Major Hannes Nortman and 12A

SADF_32_Battalion_SSIMajor Hannes Nortman from 32 Battalion arrived on the battle scene at the Lomba on the morning of 10 September, the ZT3 Ratel, code 1-2, one of 32 Battalion’s ZT3’s had taken up position under the initial command of Lt Ian Robertson,  Lt Robertson was injured when he jumping out of the ratel to give fire guidance to the 90mm Ratel next to his ZT3 Ratel. Unfortunately, he landed at the same spot as one of the incoming mortars and took a large piece of shrapnel in his head. The crew of the ZT3 were busy with the casevac of their injured commander, when three T55 Soviet made, heavily armoured enemy tanks rolled up.  Major Hannes Nortman came running up, taking charge of the ZT3 Ratel 1-2 and the attack.

The newly developed Ratel ZT3 had a ‘black box’ which recorded crew actions when the missile system was selected – and this stunning bit of history of South African servicemen in action was forever recorded.

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Ratel combat during the Battle of the Lomba

The SADF’s ZT3”s were positioned in a tree-line just short of the Lomba River’s adjacent ‘shona’. The first two missiles fired by 1-2 where fired by a young and very over excited gunner, Darryn Richard Nelson – whose commentary is heard throughout the recording.  The first missiles pulled up vertically at around 200 meters. The third did not fire.

The gunner now fired his fourth missile which hit the lead tank in its tracks, stopping it dead. A fifth missile finally destroyed Tank 1 and the gunner his jubilant “I got him! I got him! I got him! Now very excited the young gunner focussed on the second tank, which was retreating back towards the river, his first shot at tank 2 missed as the missile hit the ground just in front of the tank.

Here’s where Major Nortman demonstrated years of senior military experience in combat, he quickly brought the excitement into focus in a time-honoured way – by giving the young gunner a sharp crack to the back of his head. This calmed him down and the sixth missile hit the tank on the rear plate blowing the turret about 25 meters away. Maj Nortman ordered the ZT3 to withdraw and reload, he then maneuverer into a new firing position to fire at the last tank which was still advancing. the Ratel hit tank 3 with two missiles.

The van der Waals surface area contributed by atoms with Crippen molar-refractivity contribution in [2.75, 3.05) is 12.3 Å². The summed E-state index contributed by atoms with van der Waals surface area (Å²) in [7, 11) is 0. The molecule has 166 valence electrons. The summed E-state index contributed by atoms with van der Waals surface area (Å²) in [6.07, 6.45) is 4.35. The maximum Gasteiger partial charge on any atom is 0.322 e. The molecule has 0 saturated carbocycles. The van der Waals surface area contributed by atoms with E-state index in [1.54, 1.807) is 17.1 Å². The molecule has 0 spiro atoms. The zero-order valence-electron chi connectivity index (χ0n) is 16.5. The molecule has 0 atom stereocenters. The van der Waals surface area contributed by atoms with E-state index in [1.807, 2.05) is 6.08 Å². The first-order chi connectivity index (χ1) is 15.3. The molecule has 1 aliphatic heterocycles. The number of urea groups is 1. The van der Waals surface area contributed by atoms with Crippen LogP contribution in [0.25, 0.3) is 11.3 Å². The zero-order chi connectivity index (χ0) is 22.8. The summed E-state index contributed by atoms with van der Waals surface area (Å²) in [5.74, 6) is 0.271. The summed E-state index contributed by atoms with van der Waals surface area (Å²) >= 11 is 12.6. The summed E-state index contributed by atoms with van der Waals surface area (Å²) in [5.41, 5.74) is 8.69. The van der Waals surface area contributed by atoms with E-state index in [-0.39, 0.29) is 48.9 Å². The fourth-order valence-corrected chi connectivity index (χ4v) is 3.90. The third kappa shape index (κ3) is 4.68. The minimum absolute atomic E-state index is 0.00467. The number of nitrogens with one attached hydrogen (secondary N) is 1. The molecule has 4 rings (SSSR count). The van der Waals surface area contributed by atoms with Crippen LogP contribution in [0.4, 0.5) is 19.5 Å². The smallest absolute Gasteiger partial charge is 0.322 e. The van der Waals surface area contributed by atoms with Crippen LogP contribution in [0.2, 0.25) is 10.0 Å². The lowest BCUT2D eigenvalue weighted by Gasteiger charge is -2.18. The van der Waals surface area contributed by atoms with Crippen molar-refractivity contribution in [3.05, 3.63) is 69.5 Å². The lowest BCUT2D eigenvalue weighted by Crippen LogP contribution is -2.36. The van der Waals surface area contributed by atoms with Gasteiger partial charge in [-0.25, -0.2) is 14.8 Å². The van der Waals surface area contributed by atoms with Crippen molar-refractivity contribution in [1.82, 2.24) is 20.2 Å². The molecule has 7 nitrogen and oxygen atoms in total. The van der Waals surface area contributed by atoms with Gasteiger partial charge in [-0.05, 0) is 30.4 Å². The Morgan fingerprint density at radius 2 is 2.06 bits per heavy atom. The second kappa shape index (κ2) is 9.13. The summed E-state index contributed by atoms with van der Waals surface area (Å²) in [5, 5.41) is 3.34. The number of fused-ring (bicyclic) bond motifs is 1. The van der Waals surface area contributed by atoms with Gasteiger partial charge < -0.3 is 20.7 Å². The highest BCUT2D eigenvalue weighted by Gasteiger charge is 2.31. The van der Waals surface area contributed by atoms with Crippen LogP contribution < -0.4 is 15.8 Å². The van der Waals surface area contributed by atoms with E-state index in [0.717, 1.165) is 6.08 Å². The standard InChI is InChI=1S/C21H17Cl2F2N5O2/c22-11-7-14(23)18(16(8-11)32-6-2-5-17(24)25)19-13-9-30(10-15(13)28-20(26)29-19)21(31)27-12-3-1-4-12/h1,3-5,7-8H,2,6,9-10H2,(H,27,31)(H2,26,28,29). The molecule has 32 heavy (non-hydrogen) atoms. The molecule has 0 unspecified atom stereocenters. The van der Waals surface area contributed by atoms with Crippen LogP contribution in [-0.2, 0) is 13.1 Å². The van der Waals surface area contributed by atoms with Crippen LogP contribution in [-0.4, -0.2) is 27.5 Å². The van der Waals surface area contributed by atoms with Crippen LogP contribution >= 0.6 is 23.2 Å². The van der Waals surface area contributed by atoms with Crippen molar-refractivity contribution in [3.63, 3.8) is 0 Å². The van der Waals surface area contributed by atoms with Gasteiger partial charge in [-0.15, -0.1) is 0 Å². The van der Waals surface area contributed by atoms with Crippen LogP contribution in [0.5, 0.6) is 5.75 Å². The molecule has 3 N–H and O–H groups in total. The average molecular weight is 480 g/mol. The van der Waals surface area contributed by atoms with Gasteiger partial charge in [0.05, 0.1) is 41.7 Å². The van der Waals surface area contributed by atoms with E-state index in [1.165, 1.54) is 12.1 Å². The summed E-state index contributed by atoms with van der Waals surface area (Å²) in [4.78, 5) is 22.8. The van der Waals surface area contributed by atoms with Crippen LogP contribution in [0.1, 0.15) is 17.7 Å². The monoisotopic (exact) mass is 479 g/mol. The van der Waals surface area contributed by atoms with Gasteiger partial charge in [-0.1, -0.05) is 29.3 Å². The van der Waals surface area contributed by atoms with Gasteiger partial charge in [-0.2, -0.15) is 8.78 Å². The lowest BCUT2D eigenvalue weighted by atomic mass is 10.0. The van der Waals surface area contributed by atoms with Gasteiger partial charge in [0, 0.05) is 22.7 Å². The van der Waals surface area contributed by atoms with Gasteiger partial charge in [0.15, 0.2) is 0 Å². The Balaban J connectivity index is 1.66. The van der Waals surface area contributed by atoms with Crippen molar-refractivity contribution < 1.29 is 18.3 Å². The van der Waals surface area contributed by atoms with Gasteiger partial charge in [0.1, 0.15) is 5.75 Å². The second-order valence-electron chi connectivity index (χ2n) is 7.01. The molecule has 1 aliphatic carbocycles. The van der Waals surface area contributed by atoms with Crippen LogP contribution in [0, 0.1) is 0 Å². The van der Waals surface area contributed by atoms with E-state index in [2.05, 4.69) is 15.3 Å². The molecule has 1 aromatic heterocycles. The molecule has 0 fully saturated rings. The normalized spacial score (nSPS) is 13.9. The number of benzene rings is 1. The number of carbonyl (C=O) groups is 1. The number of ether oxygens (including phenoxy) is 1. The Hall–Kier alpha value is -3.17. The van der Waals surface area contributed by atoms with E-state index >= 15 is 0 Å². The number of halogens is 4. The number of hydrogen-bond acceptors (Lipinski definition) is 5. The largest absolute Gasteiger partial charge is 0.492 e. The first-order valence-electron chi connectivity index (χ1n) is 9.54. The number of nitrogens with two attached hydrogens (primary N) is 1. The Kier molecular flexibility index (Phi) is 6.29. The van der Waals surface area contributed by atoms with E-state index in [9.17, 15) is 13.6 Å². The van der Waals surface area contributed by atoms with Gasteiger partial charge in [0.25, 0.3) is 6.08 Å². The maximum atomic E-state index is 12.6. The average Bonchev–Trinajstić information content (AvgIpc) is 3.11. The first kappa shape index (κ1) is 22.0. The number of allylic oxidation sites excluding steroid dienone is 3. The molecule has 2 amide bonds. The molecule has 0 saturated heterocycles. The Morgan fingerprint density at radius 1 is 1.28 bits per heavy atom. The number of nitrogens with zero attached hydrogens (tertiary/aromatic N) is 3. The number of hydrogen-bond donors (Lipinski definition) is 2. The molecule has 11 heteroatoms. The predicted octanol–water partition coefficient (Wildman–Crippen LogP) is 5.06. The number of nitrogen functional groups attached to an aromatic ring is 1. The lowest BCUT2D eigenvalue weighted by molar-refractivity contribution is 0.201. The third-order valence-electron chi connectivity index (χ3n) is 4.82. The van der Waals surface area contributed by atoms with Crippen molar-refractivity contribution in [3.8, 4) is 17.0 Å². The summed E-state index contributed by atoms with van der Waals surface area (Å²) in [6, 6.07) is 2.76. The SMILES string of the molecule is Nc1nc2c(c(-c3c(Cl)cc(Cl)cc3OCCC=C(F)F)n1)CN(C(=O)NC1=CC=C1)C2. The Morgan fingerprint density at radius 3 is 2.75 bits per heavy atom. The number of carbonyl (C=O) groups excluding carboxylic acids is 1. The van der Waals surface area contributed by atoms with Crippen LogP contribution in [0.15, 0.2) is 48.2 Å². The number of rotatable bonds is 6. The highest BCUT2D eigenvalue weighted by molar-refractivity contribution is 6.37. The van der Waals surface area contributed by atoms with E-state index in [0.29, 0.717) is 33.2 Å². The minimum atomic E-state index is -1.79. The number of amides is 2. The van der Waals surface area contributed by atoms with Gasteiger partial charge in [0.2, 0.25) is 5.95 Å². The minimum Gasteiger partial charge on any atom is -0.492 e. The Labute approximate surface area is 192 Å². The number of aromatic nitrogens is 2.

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The destroyed Soviet FAPLA T55 Tanks – from left to right Tank 1, Tank 2 and Tank 3

With that the crew of 1-2 march into history, a South African ‘light’ armoured fighting vehicle made by Sandock Austral (now Denel), taking out heavy armour T55 Soviet made ‘heavy’ battle tanks.  The only Ratel IFV to ever achieve his – before or since.

The action of this motley crew of English and Afrikaner, senior and junior, permanent force and conscripts, all in a single Ratel, had now played a decisive role in the outcome of the entire battle to come.

four

Major Nortman and the crew, Johan Jacobs, Neels Claasen, Darren Nelson, 32 Battalion September 1989

The Battle heats up

According to Cmdt Smit, “21 Brigade utilized all forces at its disposal and its T54 tanks and D 30 used several tons of ammunition to support its forces in crossing the river initially, and later in the day to cover the withdrawal of its forces to the northern side of the river.”

“21 Brigade was forced to abandon its efforts to cross the river and was in need of re-supply before another attempt could be made to cross the river.”

47 Brigade re-deployed it’s tactical group to attack a nearby UNITA base, this was met by the SADF’s Combat Group Bravo on the 13th September 1987, however the terrain was  crisscrossed with the UNITA bases’ trenches making manoeuvrability difficult Combat Group Bravo and Cmdt Hartslief withdrew his forces for replenishment and repair, Col Ferreira ordered combat group Charlie to move forward and prevent further movement of 47 Brigade’s 1 Tactical Group to the east.

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Missiles been loaded onto a ZT3 during Operation Modular